Studying the mechanism of furfural adsorption on active sites of Cu-based catalysts Resasko et al. [17
] suggested that furfural adsorption occurs mainly through an unshared pair of oxygen electrons of the aldehyde group with formation of η1-aldehyde. In this state, the molecule of furfural is perpendicular to the catalyst surface and repulsive forces act on the aromatic ring due to overlapping of the 3D-orbital of Cu surface atoms with the aromatic furan ring. Thus, the reaction can proceed through the formation of surface alkoxide or hydroxyalkyl species.
The latter mechanism was more energetically preferable, which was explained by the stabilizing effect of the aromatic furan ring on the hydroxyalkyl intermediate (the attachment of the H atom to the O atom led to the formation of an unpaired electron on the C atom that could be delocalized by the furan ring). It should be noted that while there was a strong repulsion of the furan ring on the surface of Cu (111) the furan ring was closer to the surface due to the lower density of Cu atoms on this face on Cu (110).
2.2. Catalytic Activity of Cu20Fe66Al14 Catalyst in a Fixed-Bed Reactor in Solvent-Free Furfural Hydrogenation
On the first step, we initially optimized the temperature regime. To study the influence of the temperature on the yield and selectivity of the target product in a fixed-bed reactor, a temperature 100–200 °C was used. It should be noted that the process of hydrogenation of furfural was carried out without any solvent.
It was shown that at a reaction temperature of 160 °C, almost a complete conversion of the feedstock (99%) occurred with the formation of FA up to 96% (Figure 7
). As a secondary product, 2-MF up to 5% was identified. In the temperature range of 100–140 °С, the conversion of furfural was very low and did not exceed 30%; when the temperature was raised to 180 °С, the process shifted towards the formation of 2-MF since a relatively high temperature contributed to a more intense hydrogenation of hydroxyl group as was shown previously in a batch reactor. In addition, 2-MTHF (up to 8%) as a result of further hydrogenation of 2-MF and the self-condensation product of furfural (at a reaction temperature of 200 °C especially) with a yield of up to 30% were formed. Polymers are an undesirable product since ones reduce the activity of the catalyst by covering catalyst surface and blocking the access of the substrate to the active sites of the catalyst.
The CHNS analysis of the catalysts after the reaction showed that the carbon content increased with increasing temperature and reached 5.4 wt % at 200 °C, apparently, the formation of polymers formed from furfural molecules at this temperature covered the surface of the catalyst increasing the amount of carbon deposits. At the same time, at 160 °C the yield of FA reached 96% while the carbon content was less than 2 wt %.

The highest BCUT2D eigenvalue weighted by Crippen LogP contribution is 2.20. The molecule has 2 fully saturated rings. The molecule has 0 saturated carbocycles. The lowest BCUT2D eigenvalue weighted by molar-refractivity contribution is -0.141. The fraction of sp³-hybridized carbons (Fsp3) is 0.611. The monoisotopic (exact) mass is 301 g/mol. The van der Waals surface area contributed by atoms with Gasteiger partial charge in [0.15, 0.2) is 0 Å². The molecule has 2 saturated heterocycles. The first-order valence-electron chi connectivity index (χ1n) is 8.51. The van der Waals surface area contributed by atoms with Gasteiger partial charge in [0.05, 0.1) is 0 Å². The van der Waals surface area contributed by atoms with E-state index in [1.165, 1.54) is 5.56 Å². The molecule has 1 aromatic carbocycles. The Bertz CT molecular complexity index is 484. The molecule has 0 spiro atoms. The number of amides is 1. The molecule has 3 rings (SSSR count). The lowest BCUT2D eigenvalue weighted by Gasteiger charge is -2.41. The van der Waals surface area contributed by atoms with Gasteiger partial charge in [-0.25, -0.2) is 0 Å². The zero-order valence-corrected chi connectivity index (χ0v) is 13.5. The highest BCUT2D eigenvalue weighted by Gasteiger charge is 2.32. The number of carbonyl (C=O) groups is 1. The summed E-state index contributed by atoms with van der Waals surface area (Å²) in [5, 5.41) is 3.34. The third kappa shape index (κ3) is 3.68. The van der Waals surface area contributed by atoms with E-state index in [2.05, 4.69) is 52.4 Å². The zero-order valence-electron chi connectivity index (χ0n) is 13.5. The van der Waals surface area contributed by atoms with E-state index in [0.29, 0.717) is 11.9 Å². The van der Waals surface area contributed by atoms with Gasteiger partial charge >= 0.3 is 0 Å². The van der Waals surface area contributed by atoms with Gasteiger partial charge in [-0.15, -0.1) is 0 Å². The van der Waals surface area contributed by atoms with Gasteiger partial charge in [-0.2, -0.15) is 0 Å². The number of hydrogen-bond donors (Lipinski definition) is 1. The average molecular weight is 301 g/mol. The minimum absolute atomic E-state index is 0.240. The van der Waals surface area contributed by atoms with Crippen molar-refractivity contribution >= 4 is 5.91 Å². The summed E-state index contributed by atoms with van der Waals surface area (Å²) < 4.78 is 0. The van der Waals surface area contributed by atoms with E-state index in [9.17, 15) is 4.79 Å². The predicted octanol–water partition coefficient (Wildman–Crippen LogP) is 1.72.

Based on the data obtained, it was proposed to use a temperature of 160 °C for the maximum yield of FA. The data presented in Figure 8
demonstrate that the chosen Cu20
catalyst was actually more active than catalysts with a lower or higher copper content, studies were carried out in the presence of three catalytic systems (Cu5
, and Cu50
) in a solvent-free reaction at 160 °C, hydrogen pressure 5.0 MPa, and hydrogen flow 300 mL/min, LHSV = 1 h−1
. This was in agreement with results in a batch reactor and confirmed the right choice of the most active catalyst.
Thus with LHSV = 1 h−1
catalyst leads to an FA yield of up to 96% at 100% furfural conversion for 30 h. Moreover, the value of carbon deposits on its surface did not exceed 1.7 wt %. Nevertheless, the high stability of the catalyst could be caused by low LHSV. It was shown that with a twofold increase in LHSV in the first 10 h of the process, the conversion reached 100% (Figure 9
). The complete hydrogenation at the initial stage was provided due to the high amount of reduction sites on the catalyst surface. Then the process went to the stationary mode and conversion and, accordingly, the FA yield were reduced to 90% and remained at that level until the end of the lifetime test (75 h). It should be noted that other hydrogenated products or polymers were not found. Analysis of the spent catalyst by the method of the CHNS analysis showed that the carbon content did not exceed 3.1 wt %.
Thus, a copper–iron catalyst with a mass content of copper oxide of 20% was active and highly selective in the reaction of hydrogenation of furfural to FA, not only in a batch reactor but also in a fixed-bed reactor in the absence of a solvent. To study the composition of the active component, the catalysts were investigated by different methods such as X-ray diffraction (XRD), X-ray photoelectron spectroscopy (XPS), transmission electron microscopy (TEM), etc.